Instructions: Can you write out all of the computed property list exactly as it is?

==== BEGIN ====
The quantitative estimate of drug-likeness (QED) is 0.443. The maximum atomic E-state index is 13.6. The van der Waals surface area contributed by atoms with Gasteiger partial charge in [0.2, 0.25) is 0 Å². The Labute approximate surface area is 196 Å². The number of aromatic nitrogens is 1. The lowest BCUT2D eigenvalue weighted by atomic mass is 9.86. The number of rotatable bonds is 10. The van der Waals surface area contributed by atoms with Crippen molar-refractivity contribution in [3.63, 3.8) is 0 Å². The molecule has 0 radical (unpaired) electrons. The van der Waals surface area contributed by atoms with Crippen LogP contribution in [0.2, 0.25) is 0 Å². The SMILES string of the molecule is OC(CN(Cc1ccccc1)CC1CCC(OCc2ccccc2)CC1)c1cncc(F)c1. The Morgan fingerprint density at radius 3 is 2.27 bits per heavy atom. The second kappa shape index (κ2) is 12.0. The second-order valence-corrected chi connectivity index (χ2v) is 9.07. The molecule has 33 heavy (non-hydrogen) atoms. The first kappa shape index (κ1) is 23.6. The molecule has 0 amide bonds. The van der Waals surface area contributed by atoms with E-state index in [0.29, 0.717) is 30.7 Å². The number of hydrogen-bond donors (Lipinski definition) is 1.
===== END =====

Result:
The quantitative estimate of drug-likeness (QED) is 0.443. The maximum atomic E-state index is 13.6. The van der Waals surface area contributed by atoms with Gasteiger partial charge in [0.2, 0.25) is 0 Å². The Labute approximate surface area is 196 Å². The number of aromatic nitrogens is 1. The lowest BCUT2D eigenvalue weighted by atomic mass is 9.86. The number of rotatable bonds is 10. The van der Waals surface area contributed by atoms with Crippen molar-refractivity contribution in [3.63, 3.8) is 0 Å². The molecule has 0 radical (unpaired) electrons. The van der Waals surface area contributed by atoms with Crippen LogP contribution in [0.2, 0.25) is 0 Å². The SMILES string of the molecule is OC(CN(Cc1ccccc1)CC1CCC(OCc2ccccc2)CC1)c1cncc(F)c1. The Morgan fingerprint density at radius 3 is 2.27 bits per heavy atom. The second kappa shape index (κ2) is 12.0. The second-order valence-corrected chi connectivity index (χ2v) is 9.07. The molecule has 33 heavy (non-hydrogen) atoms. The first kappa shape index (κ1) is 23.6. The molecule has 0 amide bonds. The van der Waals surface area contributed by atoms with E-state index in [0.29, 0.717) is 30.7 Å². The number of hydrogen-bond donors (Lipinski definition) is 1.